Tuesday, October 03, 2006

Hope for the indifferent

Jonathan Last, writing in the Philidelphia Inquirer, believes that what is happening around us is indeed a 'clash of civilisations', one that, as Samuel Huntington said in 1993, has been going on for 1,300 years. He quotes Pope Benedict XVI who, in his book Without Roots, stated the very concept of Europe was forged under the hammer of Islam. He dismisses the view that the bombs and wild words have been provoked by Western foreign policies.

He concludes

Two lessons and three caveats here. Lesson one: When we face horrors such as the Beslan school massacre, the assassination of Theo van Gogh, the bombings in Bali, or the beheading of Daniel Pearl, we are seeing not a response to this policy or that action, but the latest episode in a long, historic struggle. Second: No matter how frightening, sometimes you must take your adversaries at their word.

First caveat: Appearances can deceive, and even the wise can be wrong. Second, even if this is a clash, it still could be short-circuited via unforseen events (such as the invention of a hydrogen fuel cell, or the rise of a great Muslim teacher who persuades millions to reject fundamentalism).

Finally, as Lewis writes:
"There is something in the religious culture of Islam which inspired, in even the humblest peasant or peddler, a dignity and a courtesy toward others never exceeded and rarely equaled in other civilizations."

If we accept that this is a clash between civilizations, two questions face us: How does this change our thinking? And the painful one: What do we do about it?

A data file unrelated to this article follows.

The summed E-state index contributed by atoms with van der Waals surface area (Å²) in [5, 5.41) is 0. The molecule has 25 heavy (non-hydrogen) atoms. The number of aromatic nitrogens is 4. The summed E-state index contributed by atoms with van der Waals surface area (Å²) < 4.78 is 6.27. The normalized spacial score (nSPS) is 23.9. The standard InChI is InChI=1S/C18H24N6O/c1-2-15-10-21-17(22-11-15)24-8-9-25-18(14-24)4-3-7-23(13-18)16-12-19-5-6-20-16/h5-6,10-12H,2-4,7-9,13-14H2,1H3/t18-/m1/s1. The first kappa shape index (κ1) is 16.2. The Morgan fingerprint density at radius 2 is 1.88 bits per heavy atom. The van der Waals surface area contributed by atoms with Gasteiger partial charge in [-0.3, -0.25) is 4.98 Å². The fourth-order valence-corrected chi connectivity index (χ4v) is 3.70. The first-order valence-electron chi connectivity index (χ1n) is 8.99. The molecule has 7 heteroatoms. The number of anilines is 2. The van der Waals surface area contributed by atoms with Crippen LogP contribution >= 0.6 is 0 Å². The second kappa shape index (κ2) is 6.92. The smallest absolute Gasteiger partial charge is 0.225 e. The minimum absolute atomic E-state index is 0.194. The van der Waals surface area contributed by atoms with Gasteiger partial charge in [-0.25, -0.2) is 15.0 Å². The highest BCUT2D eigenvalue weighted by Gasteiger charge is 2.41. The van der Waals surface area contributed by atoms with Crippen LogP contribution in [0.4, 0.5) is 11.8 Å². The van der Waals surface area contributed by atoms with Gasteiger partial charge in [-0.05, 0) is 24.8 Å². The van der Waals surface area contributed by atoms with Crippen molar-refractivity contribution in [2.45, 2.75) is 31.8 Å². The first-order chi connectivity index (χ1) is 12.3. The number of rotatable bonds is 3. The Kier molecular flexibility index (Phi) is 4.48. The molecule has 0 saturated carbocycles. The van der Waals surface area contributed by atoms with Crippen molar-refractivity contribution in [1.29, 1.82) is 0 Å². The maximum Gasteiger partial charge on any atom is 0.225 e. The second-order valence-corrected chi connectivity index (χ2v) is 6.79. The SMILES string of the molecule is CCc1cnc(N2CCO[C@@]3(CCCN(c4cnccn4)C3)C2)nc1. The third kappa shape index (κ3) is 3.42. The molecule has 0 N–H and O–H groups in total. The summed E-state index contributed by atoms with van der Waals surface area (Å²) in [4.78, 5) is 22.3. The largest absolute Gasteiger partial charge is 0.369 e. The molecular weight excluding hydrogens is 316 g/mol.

It is the second question I would like to think about. It's just that, whatever the true nature of the creed Islam, whatever the culture it was born of and created, whatever the social and political failure it represents now, and however commentators may expose the lurking dangers within, there remains a very practical problem. It can't be got rid of, or wished away. Worse, a billion plus people seem to cling to it for the simple reason that they have nothing else that bestows upon them the blessings of identity and belonging. And yet, I can't help believing that, given a choice, most of that billion plus people would much rather have something like what we have.

I don't mean the washing machines, the iPods and the Bacardi Breezers. I mean, one, the ability and confidence to make things that other people want, and two, to live in a system that leaves you alone. Most people want a quiet life. They do not want to be called to suffer for their faith or to climb spiritual mountains. They don't really believe that the New Jerusalem can be built anywhere nearby and would be satisfied to bring up their children and do a decent job.

Which brings me back to Point One. Unfortunately, Point two depends on Point one, and it is that which brings us back to Islam and also to what we have done. Because what we have done to provoke them is all too clear; we have achieved a cultural superiority that is so clear and so humiliating that the stain, for some at least, can be wiped away only with the most extreme violence. Yet, to rid the world of that stain would leave nothing but a desolation. The obvious conclusion, to change as the Chinese have changed, was half-heartedly attempted in the Dar al-Islam, but more enthusiastically embraced by emigrating and moving to the Dar al-harb.

The essential problem, however, the inability of Arab culture to re-take a position of eminence in the world, remained and remains. It is one that we can do little about; any solution has to come from within. Our greatest contribution would be to stop telling the great lie of Western culpability and to stand firm for what we have made and achieved. But for that billion plus, if they are to have any hope of living a quiet life and excaping the hectoring of their mad mullahs and rabid seekers of heaven, then they will have to do the job themselves and somehow bend their inflexible creed to the banalities of this workaday world. It's either that or Jihad for life.

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